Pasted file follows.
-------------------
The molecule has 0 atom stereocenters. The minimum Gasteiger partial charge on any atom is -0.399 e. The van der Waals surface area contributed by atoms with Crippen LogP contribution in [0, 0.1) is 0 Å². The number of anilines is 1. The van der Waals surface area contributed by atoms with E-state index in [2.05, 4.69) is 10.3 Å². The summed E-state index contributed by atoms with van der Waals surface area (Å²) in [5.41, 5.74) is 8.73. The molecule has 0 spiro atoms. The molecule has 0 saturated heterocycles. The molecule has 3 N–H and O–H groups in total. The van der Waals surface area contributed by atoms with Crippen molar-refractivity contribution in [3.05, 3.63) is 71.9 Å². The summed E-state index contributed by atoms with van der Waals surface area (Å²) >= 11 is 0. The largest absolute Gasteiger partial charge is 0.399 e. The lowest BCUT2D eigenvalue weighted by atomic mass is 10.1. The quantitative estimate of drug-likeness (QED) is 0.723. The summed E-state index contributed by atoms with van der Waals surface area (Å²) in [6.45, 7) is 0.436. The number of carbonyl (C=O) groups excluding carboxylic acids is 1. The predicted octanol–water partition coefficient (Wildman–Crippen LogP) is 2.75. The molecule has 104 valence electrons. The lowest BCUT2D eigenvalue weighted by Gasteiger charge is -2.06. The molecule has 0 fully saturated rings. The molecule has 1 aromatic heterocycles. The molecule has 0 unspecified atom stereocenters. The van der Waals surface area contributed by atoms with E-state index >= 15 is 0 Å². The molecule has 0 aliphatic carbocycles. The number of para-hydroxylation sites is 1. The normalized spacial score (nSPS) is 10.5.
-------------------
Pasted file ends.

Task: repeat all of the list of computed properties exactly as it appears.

The molecule has 0 atom stereocenters. The minimum Gasteiger partial charge on any atom is -0.399 e. The van der Waals surface area contributed by atoms with Crippen LogP contribution in [0, 0.1) is 0 Å². The number of anilines is 1. The van der Waals surface area contributed by atoms with E-state index in [2.05, 4.69) is 10.3 Å². The summed E-state index contributed by atoms with van der Waals surface area (Å²) in [5.41, 5.74) is 8.73. The molecule has 0 spiro atoms. The molecule has 0 saturated heterocycles. The molecule has 3 N–H and O–H groups in total. The van der Waals surface area contributed by atoms with Crippen molar-refractivity contribution in [3.05, 3.63) is 71.9 Å². The summed E-state index contributed by atoms with van der Waals surface area (Å²) >= 11 is 0. The largest absolute Gasteiger partial charge is 0.399 e. The lowest BCUT2D eigenvalue weighted by atomic mass is 10.1. The quantitative estimate of drug-likeness (QED) is 0.723. The summed E-state index contributed by atoms with van der Waals surface area (Å²) in [6.45, 7) is 0.436. The number of carbonyl (C=O) groups excluding carboxylic acids is 1. The predicted octanol–water partition coefficient (Wildman–Crippen LogP) is 2.75. The molecule has 104 valence electrons. The lowest BCUT2D eigenvalue weighted by Gasteiger charge is -2.06. The molecule has 0 fully saturated rings. The molecule has 1 aromatic heterocycles. The molecule has 0 unspecified atom stereocenters. The van der Waals surface area contributed by atoms with E-state index >= 15 is 0 Å². The molecule has 0 aliphatic carbocycles. The number of para-hydroxylation sites is 1. The normalized spacial score (nSPS) is 10.5.